Salvador Fandiño García > AnyEvent-PacketForwarder-0.01 > AnyEvent::PacketForwarder

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Module Version: 0.01   Source  

NAME ^

AnyEvent::PacketForwarder - Forward packets between two sockets

SYNOPSIS ^

  use AnyEvent::PacketForwarder;

  $watcher = packet_forwarder $in_fh, $out_fh, sub {
      if (defined $_[0]) {
          print("packet being forwarded:\n", hexdump($_[0]));
      }
      else {
         print("error from packet forwarder (fatal: $_[1]): $!");
      }
  }

DESCRIPTION ^

  *********************************************************
  *** This is a very early release, anything may change ***
  *********************************************************

This module allows to forwards packets from one socket (or pipe) to another one. The packets can be modified on the fly.

Under the hood this package implements a writing queue and combines it with a packet reader as provided by the module AnyEvent::PacketReader.

Export

The module exports the following subroutine:

$w = packet_forwarder $in, $out, $templ, $max_pkt_len, $queue_size, $cb

This function reads packets from the $in socket (or pipe) and writes them to the $out socket (or pipe).

The callback $cb is called every time a new packet is read with the full packet contents as its first argument. The callback can modify the packet in place jsut changing the value of ($_[0]).

The $templ argument defines the format of the packets (see "Unpack templates" in AnyEvent::PacketReader).

$max_pkt_len is the maximum acceptable packet length.

$queue_size is the maximum number of packets that can be queued for writing. Once the queue becomes full, the forwarder object stops reading new packets from $in until some packet is written to $out.

The arguments $templ, $max_pkt_len, $queue_size are optional and can be omited.

When some error happens the callback $cb is invoked with an undefined first argument. The cause of the error can be then retrieved from $!. A true value is passed as the second argument when the error is in the writing side.

The following code shows how to handle errors correctly:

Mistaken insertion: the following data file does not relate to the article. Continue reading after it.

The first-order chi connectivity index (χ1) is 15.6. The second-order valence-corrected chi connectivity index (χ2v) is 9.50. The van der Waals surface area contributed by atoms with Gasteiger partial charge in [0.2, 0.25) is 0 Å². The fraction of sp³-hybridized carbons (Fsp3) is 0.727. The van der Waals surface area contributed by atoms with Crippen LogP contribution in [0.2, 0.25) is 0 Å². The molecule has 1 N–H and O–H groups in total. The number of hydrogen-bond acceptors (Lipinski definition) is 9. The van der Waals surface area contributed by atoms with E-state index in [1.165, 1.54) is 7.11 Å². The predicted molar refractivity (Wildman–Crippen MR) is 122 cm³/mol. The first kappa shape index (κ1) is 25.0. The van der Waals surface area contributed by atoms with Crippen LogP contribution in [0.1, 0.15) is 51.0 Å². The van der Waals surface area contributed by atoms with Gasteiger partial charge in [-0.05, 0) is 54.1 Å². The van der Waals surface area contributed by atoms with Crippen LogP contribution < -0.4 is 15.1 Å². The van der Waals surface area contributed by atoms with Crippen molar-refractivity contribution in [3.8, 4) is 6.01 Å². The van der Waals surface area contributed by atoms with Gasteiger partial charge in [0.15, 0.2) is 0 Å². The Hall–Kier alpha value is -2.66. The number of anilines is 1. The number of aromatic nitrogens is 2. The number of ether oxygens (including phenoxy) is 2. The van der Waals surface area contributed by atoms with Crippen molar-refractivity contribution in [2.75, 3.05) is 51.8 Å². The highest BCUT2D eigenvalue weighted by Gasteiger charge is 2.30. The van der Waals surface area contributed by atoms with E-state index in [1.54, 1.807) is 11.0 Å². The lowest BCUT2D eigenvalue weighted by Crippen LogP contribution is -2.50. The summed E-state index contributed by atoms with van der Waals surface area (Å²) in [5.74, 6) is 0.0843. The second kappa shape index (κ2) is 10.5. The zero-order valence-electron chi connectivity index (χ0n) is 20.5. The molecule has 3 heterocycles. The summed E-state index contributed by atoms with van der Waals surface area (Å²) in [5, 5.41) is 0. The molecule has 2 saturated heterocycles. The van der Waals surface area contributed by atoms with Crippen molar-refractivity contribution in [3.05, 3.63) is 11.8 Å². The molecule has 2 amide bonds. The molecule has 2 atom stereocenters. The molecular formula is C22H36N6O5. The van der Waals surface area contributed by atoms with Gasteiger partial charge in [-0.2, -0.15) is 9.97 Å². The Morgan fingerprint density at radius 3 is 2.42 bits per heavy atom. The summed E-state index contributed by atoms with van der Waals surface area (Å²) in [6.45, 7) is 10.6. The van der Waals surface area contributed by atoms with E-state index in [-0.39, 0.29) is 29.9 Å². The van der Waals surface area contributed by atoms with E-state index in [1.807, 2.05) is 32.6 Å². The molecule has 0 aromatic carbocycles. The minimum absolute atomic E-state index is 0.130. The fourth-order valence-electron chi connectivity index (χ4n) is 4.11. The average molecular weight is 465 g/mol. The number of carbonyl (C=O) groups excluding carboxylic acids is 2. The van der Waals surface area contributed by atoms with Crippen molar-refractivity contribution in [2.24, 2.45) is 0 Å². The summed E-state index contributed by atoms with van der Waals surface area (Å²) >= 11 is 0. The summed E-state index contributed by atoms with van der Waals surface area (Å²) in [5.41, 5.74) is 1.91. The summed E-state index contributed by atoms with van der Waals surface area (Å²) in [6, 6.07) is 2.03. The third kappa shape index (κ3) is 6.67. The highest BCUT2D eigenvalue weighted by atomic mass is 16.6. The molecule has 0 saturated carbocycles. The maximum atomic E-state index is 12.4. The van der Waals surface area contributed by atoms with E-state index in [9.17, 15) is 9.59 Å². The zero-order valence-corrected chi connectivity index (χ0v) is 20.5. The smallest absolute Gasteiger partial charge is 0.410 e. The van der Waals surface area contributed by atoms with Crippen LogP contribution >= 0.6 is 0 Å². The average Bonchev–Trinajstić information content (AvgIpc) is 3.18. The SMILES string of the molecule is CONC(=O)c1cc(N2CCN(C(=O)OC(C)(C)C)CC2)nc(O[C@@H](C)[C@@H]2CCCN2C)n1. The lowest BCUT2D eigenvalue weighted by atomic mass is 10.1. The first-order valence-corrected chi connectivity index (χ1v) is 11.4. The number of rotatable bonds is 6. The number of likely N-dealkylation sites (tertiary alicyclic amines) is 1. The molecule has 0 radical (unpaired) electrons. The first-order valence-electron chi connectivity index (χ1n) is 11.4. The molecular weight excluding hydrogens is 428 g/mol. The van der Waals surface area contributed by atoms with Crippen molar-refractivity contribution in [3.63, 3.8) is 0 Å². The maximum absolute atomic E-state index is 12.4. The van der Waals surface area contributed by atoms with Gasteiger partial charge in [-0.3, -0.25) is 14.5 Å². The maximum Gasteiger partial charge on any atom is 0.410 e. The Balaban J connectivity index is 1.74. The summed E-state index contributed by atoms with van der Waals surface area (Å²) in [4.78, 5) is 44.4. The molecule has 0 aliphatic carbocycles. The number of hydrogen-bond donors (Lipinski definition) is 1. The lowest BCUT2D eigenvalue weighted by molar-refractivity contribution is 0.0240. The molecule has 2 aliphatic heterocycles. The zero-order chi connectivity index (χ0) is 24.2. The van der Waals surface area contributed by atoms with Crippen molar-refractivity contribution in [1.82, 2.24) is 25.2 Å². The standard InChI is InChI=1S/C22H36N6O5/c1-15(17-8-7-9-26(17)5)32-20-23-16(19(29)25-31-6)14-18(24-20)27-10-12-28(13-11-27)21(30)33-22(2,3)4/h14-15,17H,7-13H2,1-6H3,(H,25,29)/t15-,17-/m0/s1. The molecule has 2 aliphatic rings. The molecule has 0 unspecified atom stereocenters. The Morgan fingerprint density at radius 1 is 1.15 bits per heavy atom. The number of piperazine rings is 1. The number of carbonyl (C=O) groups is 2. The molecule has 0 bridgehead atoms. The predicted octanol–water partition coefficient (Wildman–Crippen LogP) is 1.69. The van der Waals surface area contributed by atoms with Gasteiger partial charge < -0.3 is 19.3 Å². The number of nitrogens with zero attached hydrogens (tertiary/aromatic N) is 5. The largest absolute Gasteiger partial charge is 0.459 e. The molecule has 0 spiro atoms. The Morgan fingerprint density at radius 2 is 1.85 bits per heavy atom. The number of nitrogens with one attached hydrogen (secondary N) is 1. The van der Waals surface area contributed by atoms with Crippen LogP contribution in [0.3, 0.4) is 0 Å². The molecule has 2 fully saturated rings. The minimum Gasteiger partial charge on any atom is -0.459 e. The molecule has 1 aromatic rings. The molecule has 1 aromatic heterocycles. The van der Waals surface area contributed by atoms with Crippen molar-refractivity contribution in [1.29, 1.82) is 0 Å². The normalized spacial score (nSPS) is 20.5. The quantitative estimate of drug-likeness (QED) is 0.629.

my $w;
  $w = packet_forwarder $in, $out,
           sub {
               if (defined $_[0]) {
                   print "packet received!\n";
                   ...
               }
               else {
                   shutdown($in, 0);
                   if ($_[1]) {
                       # write errors are fatal!
                       print "write failed: $!\n";
                       shutdown($out, 1);
                       undef $w; # let the forwarder go
                   }
                   else {
                       print "read failed: $!\n";
                   }
               }
           };

The module uses the following specific errors:

ENODATA

Indicates that no more data is available from the read side because of some error or because the remote side closed the socket and that the write queue has been exhausted.

You may have seen a non fatal error telling you that there was some problem (or EOF) from the read side before this one arrives.

SEE ALSO ^

AnyEvent, AnyEvent::Socket, AnyEvent::PacketReader.

The scripts contained on the examples directory.

AUTHOR ^

Salvador Fandiño, <sfandino@yahoo.com>

COPYRIGHT AND LICENSE ^

Copyright (C) 2013 by Qindel Formación y Servicios S.L.

This library is free software; you can redistribute it and/or modify it under the same terms as Perl itself, either Perl version 5.14.2 or, at your option, any later version of Perl 5 you may have available.

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